Obese Mexican American children have elevated MCP-1, TNF-α, monocyte concentration, and dyslipidemia

Whitney L. Breslin, Craig A. Johnston, Kelley Strohacker, Katie C. Carpenter, Tiffany R. Davidson, Jennette P. Moreno, John P. Foreyt, Brian K. McFarlin

Research output: Contribution to journalArticlepeer-review

76 Scopus citations


BACKGROUND AND OBJECTIVE: Obesity is an independent risk factor for chronic disease. The prevalence of obesity is especially high among Mexican American children. Peripheral blood monocytes are altered with obesity contributing to elevated systemic inflammation and increased risk of chronic disease. In addition, obesity alters the circulating levels of cytokines/chemokines that influence monocyte behavior. The study objective was to investigate alterations in blood monocytes and plasma cytokines/chemokine levels among healthy weight (standardized BMI [zBMI] ≤85th percentile; n = 66), overweight (zBMI 85th-95th percentile; n = 23), and obese (zBMI ≥95th percentile; n = 39) Mexican American children. METHODS: Blood samples were analyzed for total and subset monocyte concentration via flow cytometry. Serum monocyte chemoattractant protein-1 (MCP-1), fractalkine, interleukin-8, and tumor necrosis factor α (TNF-α) were measured by using a Milliplex MagPix assay. Serum cholesterol, high-density lipoproteins, triglycerides, and glucose were measured by using an enzymatic assay. RESULTS: Total monocyte concentration (P = .012), classic monocyte concentration (P = .045), MCP-1 (P = .015), and TNF-α (P = .002) were significantly greater in obese children compared with healthy weight children. Also, overweight and obese children had elevated triglycerides (P = .001) and reduced high-density lipoproteins (P = .033) compared with healthy weight children. CONCLUSIONS: Childhood obesity alters monocytes and circulating chemokines, putting children at a greater risk of developing obesity-related chronic diseases in adulthood. Further characterization of early immune alterations in childhood obesity may provide additional clinical insight into the assessment of obesity-related disease risk.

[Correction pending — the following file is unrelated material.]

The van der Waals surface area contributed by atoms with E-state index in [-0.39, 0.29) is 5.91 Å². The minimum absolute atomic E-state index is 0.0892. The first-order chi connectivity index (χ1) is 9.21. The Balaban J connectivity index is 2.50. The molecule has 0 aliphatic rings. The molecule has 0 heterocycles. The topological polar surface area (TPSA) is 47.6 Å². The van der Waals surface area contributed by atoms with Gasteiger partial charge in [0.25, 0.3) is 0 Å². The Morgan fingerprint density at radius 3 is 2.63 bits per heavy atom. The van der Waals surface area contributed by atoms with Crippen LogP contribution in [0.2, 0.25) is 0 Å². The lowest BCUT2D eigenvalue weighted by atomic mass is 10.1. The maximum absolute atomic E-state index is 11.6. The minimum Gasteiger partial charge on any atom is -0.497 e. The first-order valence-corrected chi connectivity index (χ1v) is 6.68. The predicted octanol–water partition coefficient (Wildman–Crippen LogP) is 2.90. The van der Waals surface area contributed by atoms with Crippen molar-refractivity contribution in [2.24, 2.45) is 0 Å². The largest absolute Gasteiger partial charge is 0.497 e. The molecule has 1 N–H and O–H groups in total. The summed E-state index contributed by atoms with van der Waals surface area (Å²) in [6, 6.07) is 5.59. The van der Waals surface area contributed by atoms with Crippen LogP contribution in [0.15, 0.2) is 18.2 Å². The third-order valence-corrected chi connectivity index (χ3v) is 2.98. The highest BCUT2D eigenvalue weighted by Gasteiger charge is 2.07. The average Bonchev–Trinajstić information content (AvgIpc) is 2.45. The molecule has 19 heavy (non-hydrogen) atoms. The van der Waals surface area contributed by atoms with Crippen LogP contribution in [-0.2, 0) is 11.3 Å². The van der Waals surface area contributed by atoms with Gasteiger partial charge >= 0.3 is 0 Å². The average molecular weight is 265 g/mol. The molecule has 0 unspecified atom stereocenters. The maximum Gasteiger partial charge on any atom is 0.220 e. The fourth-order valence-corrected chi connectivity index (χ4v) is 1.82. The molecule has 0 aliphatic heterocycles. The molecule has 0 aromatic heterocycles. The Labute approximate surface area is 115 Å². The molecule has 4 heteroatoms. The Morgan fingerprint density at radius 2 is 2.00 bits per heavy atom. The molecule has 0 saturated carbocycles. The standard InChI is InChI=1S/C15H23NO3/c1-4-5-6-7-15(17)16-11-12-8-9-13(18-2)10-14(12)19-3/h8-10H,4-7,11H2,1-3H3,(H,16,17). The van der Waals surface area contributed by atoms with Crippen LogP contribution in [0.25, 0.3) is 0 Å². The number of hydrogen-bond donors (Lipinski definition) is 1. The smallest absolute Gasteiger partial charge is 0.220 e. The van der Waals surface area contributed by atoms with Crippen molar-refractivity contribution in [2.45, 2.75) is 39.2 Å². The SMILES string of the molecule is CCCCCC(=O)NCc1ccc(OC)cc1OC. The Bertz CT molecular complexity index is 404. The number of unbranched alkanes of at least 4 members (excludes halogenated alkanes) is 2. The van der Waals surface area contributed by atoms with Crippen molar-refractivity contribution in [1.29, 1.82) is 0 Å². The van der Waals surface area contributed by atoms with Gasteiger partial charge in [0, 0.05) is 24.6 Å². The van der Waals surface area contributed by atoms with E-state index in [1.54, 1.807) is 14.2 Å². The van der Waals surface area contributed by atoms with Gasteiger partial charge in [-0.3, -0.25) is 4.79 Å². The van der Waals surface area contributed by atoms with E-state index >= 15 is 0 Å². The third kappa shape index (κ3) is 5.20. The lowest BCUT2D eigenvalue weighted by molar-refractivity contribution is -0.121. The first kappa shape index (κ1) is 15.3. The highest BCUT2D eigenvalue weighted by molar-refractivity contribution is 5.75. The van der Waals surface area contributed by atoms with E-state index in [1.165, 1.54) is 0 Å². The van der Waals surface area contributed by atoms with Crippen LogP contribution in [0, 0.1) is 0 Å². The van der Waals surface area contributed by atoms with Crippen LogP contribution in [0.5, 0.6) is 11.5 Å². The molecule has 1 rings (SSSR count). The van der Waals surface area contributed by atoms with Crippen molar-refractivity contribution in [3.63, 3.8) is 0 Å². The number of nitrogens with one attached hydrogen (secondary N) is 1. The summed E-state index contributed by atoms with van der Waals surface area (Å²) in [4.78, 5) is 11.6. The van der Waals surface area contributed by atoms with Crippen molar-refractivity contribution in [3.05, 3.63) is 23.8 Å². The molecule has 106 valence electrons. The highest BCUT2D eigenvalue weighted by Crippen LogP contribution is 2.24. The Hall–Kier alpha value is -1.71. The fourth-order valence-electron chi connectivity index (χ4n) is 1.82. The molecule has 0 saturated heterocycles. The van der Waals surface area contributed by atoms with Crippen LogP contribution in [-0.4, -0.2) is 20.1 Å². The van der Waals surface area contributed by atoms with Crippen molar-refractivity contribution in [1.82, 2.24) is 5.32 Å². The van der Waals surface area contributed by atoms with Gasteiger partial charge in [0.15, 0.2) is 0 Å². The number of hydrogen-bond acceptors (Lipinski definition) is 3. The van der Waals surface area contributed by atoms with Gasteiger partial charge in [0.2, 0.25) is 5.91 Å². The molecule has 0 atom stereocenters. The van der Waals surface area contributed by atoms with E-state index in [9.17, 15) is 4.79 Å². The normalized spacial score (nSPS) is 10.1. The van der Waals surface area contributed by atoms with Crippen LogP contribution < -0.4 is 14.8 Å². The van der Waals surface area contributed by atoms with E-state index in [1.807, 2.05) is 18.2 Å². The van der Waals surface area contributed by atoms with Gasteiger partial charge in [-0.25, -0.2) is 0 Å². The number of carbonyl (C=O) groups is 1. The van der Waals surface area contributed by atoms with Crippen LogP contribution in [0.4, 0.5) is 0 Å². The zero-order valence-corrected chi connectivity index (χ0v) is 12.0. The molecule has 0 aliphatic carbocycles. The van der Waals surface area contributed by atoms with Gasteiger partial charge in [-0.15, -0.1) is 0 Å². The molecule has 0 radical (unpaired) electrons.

Original languageEnglish (US)
Pages (from-to)e1180-e1186
Issue number5
StatePublished - May 2012
Externally publishedYes


  • Cardiovascular disease
  • Childhood obesity
  • Inflammation and disease
  • Systemic inflammation
  • Type 2 diabetes mellitus


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